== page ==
If an improvement in performance transpires, you can discard the formal warning before it expires, but if there is no improvement, you will move towards a second formal meeting.
This process continues until it’s deemed reasonable to move to the dismissal hearing stage. Be very aware of your policies and remain strictly aligned with them. In lieu of that, book a consultation with an HR specialist. The very high-level overview is:
First written warning
Final written warning
If you have given the employee sufficient opportunity and support and you have followed them correctly, then a dismissal will be deemed fair.
Poor performance complications
As an astute business owner, you are undoubtedly aware that problems can complicate the performance management process.
Each problem will be unique, but there are two common occurrences and suggested solutions:
The employee may state that a previously undisclosed disability or health condition is affecting their performance. You are permitted to request medical evidence, but you should also get advice on what adjustments are required within reason.
The job-appropriate level of performance will still be required but tread carefully to avoid a disability discrimination claim. Get professional advice.
This is very common in a performance management process. The grievance of unfair treatment is raised against the manager handling the performance issues.
The grievance can be managed within the same process, and the employer is obliged to consider them. This is why poor performance must be addressed quickly, and no precedent of lingering poor performance is entertained.
When is poor performance a misconduct?
Unfortunately, some organisations class all staff issues as poor performance:
Constant poor procedure with expense claims
Crashing company cars
Attending work while under the influence
The companies declaring these as poor performance are usually nervous about appearing aggressive with the use of the word ‘misconduct’. On the other hand, some companies pretzel themselves into avoiding conflict by offering settlement agreements and literally pay for the problem to go away – fast.
Poor performance procedures do take time and money, in fact, six months or more. Misconduct, however, is actually a simpler process, so it is counter-intuitive to manage it via a poor performance process.
Poor performance and misconduct definition
The basic differences are:
Performance talks about ability. Poor performance can be due to a lack of training, insufficient experience, or being incorrectly hired for a role.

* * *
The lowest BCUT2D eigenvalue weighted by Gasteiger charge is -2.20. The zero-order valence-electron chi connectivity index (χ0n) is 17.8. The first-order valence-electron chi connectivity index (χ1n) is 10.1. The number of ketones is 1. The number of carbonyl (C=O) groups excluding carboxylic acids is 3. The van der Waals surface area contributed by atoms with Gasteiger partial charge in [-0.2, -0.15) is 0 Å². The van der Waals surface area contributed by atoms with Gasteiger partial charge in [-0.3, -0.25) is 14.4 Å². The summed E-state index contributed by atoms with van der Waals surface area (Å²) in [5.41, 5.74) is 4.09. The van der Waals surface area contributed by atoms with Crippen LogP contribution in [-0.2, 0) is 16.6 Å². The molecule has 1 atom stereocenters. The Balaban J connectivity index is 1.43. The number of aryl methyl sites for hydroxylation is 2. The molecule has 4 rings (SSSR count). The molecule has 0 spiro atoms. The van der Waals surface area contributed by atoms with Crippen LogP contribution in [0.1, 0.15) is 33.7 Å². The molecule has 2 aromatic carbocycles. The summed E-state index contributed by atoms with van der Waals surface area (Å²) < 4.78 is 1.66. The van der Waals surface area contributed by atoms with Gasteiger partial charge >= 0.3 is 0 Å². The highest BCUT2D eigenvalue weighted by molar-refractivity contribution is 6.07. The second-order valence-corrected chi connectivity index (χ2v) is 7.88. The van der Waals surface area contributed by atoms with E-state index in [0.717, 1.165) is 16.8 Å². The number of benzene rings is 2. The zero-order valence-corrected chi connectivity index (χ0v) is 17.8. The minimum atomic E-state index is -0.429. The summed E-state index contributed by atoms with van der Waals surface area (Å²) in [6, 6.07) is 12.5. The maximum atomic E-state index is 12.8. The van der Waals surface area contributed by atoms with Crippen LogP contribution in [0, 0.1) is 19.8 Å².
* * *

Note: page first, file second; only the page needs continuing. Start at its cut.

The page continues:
Misconduct talks about behaviour. Misconduct can be caused by a poor attitude to work, laziness, lying or abuse of privileges, ignoring instructions or not adhering to company procedures.
As with the poor performance process, it is vital that your knowledge is up to date and comprehensive before commencing any formal action. If this is done incorrectly, not only could it blowback on the company, but you will probably be left with the employee still working for you.
Issues that do not fall under performance nor misconduct will probably fall under Capability Grounds, such as ill-health issues, learning difficulties, disabilities etc.
Case study: poor performance vs misconduct
Employee ABC works as a cashier at a local corner shop. Their direct-report manager claims that employee ABC works below the required standard and proposes a poor performance procedure.
Discussion: If the cashier till is out by a few pence up to a few pounds each day is it because of:
Careless miscalculation of customers change
Not counting cash that customers hand over
Being tardy in handling cash
Stealing ‘spare’ coins
Not being capable of arithmetic
Being clumsy (dropping pennies on the floor)
Crumbling under pressure when the queue is long
Lack of confidence with challenging customers who short pay
Performance or misconduct?
Points 1-4 could be declared misconduct.
Points 5-8 are more likely to be declared a poor performance issue because:
The employee doesn’t have the skills or aptitude
Might be clumsy and forgetful
Hasn’t developed coping skills
Their assertiveness skills need development
Understanding the difference between performance and misconduct is only the starting point, but setting off in the right direction will save you time and money. As always, when in doubt, consult with a professional and always make sure that no matter how small your business is, you follow the letter of the law.
Now that you know more about discipline actions in the workplace, why not read some of our other business articles to further grow your knowledge! If you enjoyed this article, you might also enjoy ‘How To Make Someone Redundant’.